NEW YORK, May 6 (IFR) - A strong bid for yield has pushed mezzanine CMBS 3.0 bond spreads to the tightest level in the last 12 months and only a spitting distance away from pre-crisis tights. And this pace of tightening is prompting concern among some analysts.
Fast money and yield-focused accounts helped squeeze new-issue Triple B minus spreads 5bp tighter last week to swaps plus 325bp, the tightest level in the past 12 months, according to a Jefferies report today.
Interest for the bonds however is showing no signs of abating with this week about US$225m in more secondary Triple B minus bonds put out for bid, according to Scott Buchta, strategist at Brean Capital. He noted good levels of trading in both seasoned and new paper, with three large lists driving much of the flow.
The Triple B minus tranches of some 2011 deals were on the bid lists with covers at spreads as low as swaps plus 250bp.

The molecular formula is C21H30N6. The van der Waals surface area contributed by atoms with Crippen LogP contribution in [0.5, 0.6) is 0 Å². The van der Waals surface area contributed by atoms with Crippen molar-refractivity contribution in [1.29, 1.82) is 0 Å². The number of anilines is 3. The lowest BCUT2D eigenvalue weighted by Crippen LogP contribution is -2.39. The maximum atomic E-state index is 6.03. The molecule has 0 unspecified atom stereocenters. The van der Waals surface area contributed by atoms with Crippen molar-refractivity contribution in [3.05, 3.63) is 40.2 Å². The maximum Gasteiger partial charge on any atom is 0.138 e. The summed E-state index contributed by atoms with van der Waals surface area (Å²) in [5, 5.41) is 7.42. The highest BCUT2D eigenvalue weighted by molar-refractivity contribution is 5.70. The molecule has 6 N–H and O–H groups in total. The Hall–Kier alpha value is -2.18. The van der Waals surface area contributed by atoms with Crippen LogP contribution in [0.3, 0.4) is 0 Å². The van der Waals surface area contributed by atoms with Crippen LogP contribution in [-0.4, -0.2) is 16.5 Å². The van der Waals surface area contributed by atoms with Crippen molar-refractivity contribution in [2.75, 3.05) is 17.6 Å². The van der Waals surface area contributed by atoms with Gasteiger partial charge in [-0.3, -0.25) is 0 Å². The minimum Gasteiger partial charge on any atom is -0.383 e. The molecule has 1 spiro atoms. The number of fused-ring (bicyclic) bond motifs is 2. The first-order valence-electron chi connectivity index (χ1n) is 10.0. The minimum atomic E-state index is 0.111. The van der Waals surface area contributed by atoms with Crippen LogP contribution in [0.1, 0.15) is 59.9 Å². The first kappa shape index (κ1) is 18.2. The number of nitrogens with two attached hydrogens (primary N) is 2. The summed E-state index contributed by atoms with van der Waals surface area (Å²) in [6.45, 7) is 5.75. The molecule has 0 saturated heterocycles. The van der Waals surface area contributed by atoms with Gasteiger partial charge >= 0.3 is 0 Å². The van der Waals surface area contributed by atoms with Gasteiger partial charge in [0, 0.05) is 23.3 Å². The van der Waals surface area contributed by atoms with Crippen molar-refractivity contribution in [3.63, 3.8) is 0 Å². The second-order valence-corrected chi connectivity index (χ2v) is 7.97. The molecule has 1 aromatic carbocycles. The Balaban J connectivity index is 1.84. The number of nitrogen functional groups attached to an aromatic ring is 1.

Among those, a US$16.61m slice of the Triple B minus rated E tranche of DBUBS 2011-LC1A covered Monday roughly 10bp tighter than talk of swaps plus 260bp, according to one dealer. Moving even tighter was a US$10m slice of the Triple B minus D tranche of UBSCM 2012-C1, which covered about 22bp inside talk of swaps plus 310bp.
Overall, subordinated CMBS have tightened about 70bp-90bp from the beginning of the year, according to Darrell Wheeler, analyst at Amherst Securities.
While seeing it as a good time to take profits, Wheeler was concerned by the pace of tightening of the bottom pieces of freshly-minted CMBS deals, which lacked performance history.
"The market seems challenged to really distinguish more than 10 or 20 basis points among credits given the strong liquidity," he said. "Yet there are credit differences among collateral that make some of these credits very risky if we incur a recession."
In many new issues, Amherst's Wheeler sees losses reaching 3% to 5%. But for a few deals, losses could reach 8% to 10%, he said, warning that scenario would definitely impact some of these credits.
"So the current market is definitely discounting near-term recession risk," he added. (Reporting by Joy Wiltermuth; Editing by Shankar Ramakrishnan)